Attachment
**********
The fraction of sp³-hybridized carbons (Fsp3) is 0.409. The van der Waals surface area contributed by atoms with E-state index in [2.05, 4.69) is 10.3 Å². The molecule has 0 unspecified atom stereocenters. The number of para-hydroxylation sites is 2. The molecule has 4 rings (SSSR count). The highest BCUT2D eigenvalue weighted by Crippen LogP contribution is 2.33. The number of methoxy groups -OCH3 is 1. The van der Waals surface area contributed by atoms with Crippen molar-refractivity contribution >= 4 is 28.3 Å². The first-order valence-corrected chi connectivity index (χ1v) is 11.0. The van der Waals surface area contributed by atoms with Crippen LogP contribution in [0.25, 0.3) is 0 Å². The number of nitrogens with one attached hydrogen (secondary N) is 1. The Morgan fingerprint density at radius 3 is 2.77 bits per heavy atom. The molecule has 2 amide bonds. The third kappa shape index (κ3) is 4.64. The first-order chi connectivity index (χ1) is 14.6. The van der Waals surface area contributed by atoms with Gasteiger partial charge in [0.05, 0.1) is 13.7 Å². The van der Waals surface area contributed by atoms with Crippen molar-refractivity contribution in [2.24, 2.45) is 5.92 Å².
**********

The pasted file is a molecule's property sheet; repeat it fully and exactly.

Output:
The fraction of sp³-hybridized carbons (Fsp3) is 0.409. The van der Waals surface area contributed by atoms with E-state index in [2.05, 4.69) is 10.3 Å². The molecule has 0 unspecified atom stereocenters. The number of para-hydroxylation sites is 2. The molecule has 4 rings (SSSR count). The highest BCUT2D eigenvalue weighted by Crippen LogP contribution is 2.33. The number of methoxy groups -OCH3 is 1. The van der Waals surface area contributed by atoms with Crippen molar-refractivity contribution >= 4 is 28.3 Å². The first-order valence-corrected chi connectivity index (χ1v) is 11.0. The van der Waals surface area contributed by atoms with Crippen LogP contribution in [0.25, 0.3) is 0 Å². The number of nitrogens with one attached hydrogen (secondary N) is 1. The Morgan fingerprint density at radius 3 is 2.77 bits per heavy atom. The molecule has 2 amide bonds. The third kappa shape index (κ3) is 4.64. The first-order chi connectivity index (χ1) is 14.6. The van der Waals surface area contributed by atoms with Gasteiger partial charge in [0.05, 0.1) is 13.7 Å². The van der Waals surface area contributed by atoms with Crippen molar-refractivity contribution in [2.24, 2.45) is 5.92 Å².